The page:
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Stefan Maisnier and Kate Gardiner/MEDILL 


Court challenge to landmarks law leaves property owners puzzled

by Kate Gardiner and Stefan Maisnier
Feb 05, 2009


Source: Chicago Association of Commerce & Industry/Bell Federal Savings & Loan Association via Albert C. Hanna

Albert C. Hanna contends that the city of Chicago uses discriminatory zoning and landmark districts to maintain segregated communities. Here, he charts the number of new multi-family apartment buildings built within city limits. The 1971 ordinance change he refers to is a ban on the construction of 4+1 apartment buildings, which featured four floors of apartments and one level of parking. Because of this zoning change, Hanna believes the city has lost more than $1 billion in potential tax revenues.


Source: 2000 U.S. Census/Chicago Fact Book Consortium via Albert C. Hanna

Albert C. Hanna also contends that the loss of population within city limits, charted here (orange) in comparison can be blamed on a lack of affordable housing within city limits, despite an overall rise in population across the country.


Source: Okrent Associates, Inc. Oct. 28, 2008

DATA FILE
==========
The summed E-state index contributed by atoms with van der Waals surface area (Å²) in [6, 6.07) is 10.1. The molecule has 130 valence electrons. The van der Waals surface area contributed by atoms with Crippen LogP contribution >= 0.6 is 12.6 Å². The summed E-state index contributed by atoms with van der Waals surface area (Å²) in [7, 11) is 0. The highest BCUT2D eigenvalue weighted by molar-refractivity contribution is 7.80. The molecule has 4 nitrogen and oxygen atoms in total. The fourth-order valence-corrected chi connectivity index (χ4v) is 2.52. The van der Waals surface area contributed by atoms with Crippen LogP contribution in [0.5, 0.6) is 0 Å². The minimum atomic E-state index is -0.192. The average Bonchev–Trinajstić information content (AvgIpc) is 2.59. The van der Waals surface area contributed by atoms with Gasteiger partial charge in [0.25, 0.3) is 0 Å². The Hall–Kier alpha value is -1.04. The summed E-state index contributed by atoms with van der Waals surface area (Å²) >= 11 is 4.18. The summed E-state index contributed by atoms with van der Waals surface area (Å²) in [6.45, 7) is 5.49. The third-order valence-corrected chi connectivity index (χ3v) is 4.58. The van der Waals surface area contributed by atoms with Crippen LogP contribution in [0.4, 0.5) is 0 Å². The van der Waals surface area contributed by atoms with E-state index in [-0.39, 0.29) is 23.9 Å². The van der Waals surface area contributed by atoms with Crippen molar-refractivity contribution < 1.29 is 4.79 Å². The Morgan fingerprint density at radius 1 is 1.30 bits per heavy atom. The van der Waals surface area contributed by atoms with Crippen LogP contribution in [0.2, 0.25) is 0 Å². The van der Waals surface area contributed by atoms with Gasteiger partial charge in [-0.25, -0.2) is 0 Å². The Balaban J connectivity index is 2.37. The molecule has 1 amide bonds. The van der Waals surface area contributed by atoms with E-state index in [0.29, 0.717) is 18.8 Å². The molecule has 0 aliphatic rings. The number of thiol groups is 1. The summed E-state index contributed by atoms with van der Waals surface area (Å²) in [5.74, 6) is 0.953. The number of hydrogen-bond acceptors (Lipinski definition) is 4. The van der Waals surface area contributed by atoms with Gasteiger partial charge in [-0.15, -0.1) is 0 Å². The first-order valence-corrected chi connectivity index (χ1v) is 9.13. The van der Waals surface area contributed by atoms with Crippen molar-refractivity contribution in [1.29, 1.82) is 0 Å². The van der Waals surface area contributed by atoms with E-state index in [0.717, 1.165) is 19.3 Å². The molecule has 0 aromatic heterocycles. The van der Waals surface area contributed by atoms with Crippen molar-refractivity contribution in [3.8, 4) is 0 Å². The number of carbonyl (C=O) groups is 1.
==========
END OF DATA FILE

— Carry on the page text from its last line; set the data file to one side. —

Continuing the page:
This map charts the number of real estate downzonings throughout Lincoln Park over the course of the past 38 years. According to this map, which was provided by and funded by Albert C. Hanna, the plaintiff in Hanna v. City of Chicago, more than half, 52 percent, have occurred since 2001. He said the city's landmark districts and zoning are being used to discriminate against non-white, middle class city residents.

Developer Albert C. Hanna has been fighting what he calls segregationist landmark and zoning laws in Lincoln Park for the past 38 years. Realtor Carol Mrowka simply thinks the historic landmark district she now lives in, East Village, isn’t all that special.

The two came from different parts of the Near North Side to file a lawsuit against the city of Chicago.

A Jan. 31 opinion by the Appellate Court set a precedent that could overturn the way city buildings are declared landmarks.

And because the language used by the Chicago law is similar to landmarks’ ordinances throughout the country, it opens the door for landmarks challenges everywhere.

“This ordinance has been like this for more than 40 years,” said Landmarks Illinois Executive Director Jim Peters. “No one’s ever challenged it on these grounds before.”

Illinois Appellate Court Justice Fitzgerald Smith, writing for a three-judge panel, upheld two of attorney Tom Ramsdell’s 20 allegations. Smith said that the way the landmarks ordinance is written is unconstitutionally vague, and a so-called sunrise clause gives overly broad powers to a non-legislative body.

The opinion rejects the court’s earlier dismissal of the whole suit, and bounces the case back to the lower circuit court. Because Smith also takes the unusual step of providing the Appellate opinion on the subject, it essentially forces the court to follow Appellate instructions and find the ordinance unconstitutional.

City law department spokeswoman Jennifer Hoyle said her department wholly disagrees with the opinion, but that the city has no intention of rewriting the ordinance – for now.

The ordinance covers 250 historic buildings and 51 historic districts – more than 9,000 property owners.